Consider the statistics generated by our PCT in preparation for practice-based commissioning. Its spreadsheet showing costs of procedures and numbers of patients was so detailed that if printed it would probably have reached into the corridor. Yet the information within it is scant because the data is often inaccurate or incomplete. Although the PCT may know the cost of each hospital procedure to the nearest penny, if the numbers of patients being treated are wildly inaccurate, then what's the point? Why waste time?
Statistics are only of value if the data are collected accurately and completely, assessed using the right statistical tools, and presented appropriately. If these three conditions are not met then the result will be garbage. Worse - if we make decisions based on unreliable statistics we may inadvertently be led into planning and doing all the wrong things.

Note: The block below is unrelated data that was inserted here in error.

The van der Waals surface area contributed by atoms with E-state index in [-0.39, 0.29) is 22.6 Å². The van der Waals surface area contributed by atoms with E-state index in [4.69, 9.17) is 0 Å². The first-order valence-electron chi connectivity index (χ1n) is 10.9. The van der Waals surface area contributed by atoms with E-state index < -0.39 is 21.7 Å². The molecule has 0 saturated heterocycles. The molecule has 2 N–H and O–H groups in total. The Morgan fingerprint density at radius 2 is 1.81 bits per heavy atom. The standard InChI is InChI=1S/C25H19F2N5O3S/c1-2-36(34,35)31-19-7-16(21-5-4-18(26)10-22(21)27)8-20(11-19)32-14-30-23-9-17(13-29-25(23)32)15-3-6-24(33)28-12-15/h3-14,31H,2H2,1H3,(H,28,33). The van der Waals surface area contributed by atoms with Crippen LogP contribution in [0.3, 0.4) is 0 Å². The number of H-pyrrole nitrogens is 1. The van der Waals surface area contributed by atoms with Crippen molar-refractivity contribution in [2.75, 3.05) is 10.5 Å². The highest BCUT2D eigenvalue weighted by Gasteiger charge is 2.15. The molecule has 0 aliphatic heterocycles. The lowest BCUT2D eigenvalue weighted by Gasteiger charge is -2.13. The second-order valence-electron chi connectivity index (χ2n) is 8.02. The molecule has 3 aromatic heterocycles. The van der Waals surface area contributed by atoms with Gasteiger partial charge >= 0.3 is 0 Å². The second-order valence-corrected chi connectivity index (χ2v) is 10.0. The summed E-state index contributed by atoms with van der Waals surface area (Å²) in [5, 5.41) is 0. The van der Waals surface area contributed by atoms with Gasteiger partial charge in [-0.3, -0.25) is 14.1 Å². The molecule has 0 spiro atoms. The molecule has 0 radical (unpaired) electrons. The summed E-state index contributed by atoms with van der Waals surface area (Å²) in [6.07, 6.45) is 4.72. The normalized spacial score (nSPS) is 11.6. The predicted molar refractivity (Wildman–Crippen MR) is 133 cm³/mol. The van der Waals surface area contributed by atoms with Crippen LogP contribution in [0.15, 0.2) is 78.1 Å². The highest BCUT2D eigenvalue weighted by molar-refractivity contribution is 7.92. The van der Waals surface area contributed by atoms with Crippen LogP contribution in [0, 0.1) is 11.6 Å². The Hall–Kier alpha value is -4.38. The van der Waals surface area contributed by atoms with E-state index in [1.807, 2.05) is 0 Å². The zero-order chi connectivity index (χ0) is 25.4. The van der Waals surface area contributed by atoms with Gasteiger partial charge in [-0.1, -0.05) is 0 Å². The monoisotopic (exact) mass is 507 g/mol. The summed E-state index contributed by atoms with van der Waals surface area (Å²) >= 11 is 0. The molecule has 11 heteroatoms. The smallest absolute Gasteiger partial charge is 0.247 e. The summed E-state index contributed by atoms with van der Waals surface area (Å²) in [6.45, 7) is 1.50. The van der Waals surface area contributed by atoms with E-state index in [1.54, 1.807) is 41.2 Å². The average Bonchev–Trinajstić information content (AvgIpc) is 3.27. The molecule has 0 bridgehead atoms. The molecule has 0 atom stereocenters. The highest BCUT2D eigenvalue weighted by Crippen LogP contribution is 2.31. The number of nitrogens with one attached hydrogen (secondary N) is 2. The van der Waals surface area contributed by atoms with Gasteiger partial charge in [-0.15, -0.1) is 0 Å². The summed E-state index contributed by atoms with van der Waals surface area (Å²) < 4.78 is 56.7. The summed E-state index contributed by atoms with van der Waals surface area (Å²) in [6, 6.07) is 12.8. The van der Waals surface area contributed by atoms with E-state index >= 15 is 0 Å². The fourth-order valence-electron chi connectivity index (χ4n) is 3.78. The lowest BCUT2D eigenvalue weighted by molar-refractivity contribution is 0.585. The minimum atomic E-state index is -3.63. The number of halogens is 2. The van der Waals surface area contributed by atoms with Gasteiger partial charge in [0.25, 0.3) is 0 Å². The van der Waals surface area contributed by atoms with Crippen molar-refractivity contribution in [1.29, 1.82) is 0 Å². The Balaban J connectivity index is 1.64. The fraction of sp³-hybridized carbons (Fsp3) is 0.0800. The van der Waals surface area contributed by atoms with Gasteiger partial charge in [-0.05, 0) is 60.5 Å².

Unfortunately, numbers create a spurious sense of accuracy. Doesn't it sound precise to say that the average height of a particular group of people is 158.17cm? Yet if each person's height was only measured to the nearest half-centimetre such 'accuracy' is quite false.
Our PCT has also given us hospital data about our emergency referrals.
However, this isn't broken down into patients referred by us and those referred by the deputising service. Nor do we know if it includes patients who self-referred to casualty. Each hospital has a vested interest in maximising the numbers of admissions: has anyone checked for double-counting?
Furthermore, are these people really our patients? We frequently receive letters about patients who left our practice long ago, because the hospital hasn't updated their database. What guarantee do we have that the hospital has accurately identified 'our' patients?
As a result this apparently detailed referral data is utterly useless.
Even so, the PCT will almost certainly use it to monitor changes in our referral patterns, though this won't mean anything either. Doubtless they will report any changes to two decimal places - for accuracy, you understand.
- Dr Lancelot is a GP from Lancashire.